- Clearer Thinking Team
Groupthink: Definition, Examples and Effects
Updated: Jun 2
Groupthink is a psychological phenomenon that occurs when a group of people make decisions without critically evaluating alternatives. It is a type of thinking that occurs when the desire for harmony in a group overrides the ability to think independently and critically. Groupthink can lead to poor decision-making and a lack of creativity.
One example of groupthink is when a group of people make a decision without considering the potential consequences. Another example is when a group of people make a decision without considering the opinions of those who are not part of the group. A third example is when a group of people make a decision without considering the potential alternatives.
The effects of groupthink can be far-reaching and damaging. It can lead to poor decision-making, a lack of creativity, and a lack of critical thinking. It can also lead to a lack of accountability and a lack of responsibility. Groupthink can also lead to a lack of trust and a lack of communication between members of the group. Ultimately, groupthink can lead to a decrease in productivity and an increase in conflict.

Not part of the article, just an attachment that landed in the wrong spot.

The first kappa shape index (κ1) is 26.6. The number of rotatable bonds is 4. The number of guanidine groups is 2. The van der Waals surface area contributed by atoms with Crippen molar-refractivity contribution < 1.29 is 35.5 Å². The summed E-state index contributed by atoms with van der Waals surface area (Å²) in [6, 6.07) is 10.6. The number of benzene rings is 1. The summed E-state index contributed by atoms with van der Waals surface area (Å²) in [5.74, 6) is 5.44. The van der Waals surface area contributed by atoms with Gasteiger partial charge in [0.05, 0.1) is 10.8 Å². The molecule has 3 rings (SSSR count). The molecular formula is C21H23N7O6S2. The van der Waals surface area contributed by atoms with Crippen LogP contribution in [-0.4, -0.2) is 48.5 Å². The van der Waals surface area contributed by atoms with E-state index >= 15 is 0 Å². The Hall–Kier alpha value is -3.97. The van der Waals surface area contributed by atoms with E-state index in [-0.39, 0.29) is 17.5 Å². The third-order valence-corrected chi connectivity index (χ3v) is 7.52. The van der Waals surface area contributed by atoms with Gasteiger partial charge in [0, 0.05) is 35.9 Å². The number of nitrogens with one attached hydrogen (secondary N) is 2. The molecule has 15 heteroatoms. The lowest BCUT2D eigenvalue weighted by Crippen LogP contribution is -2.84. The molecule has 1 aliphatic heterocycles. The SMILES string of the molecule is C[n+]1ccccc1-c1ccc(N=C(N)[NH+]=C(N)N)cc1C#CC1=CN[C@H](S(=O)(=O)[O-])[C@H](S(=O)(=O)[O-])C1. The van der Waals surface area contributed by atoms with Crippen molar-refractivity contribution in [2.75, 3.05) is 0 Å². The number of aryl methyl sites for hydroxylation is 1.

Overall, groupthink is a phenomenon that can have serious consequences for a group of people. It is important to be aware of the potential effects of groupthink and to take steps to prevent it from occurring. By encouraging critical thinking and open communication, groups can avoid the pitfalls of groupthink and make better decisions.
Do you want to expand your knowledge on this topic? Read our full in-depth article on cognitive biases.
Do you have extra 15 minutes today? Take our fun and interactive quiz to learn which of 16 reasoning styles you use, your overall level of rationality, and what you can do now to improve your rationality skills.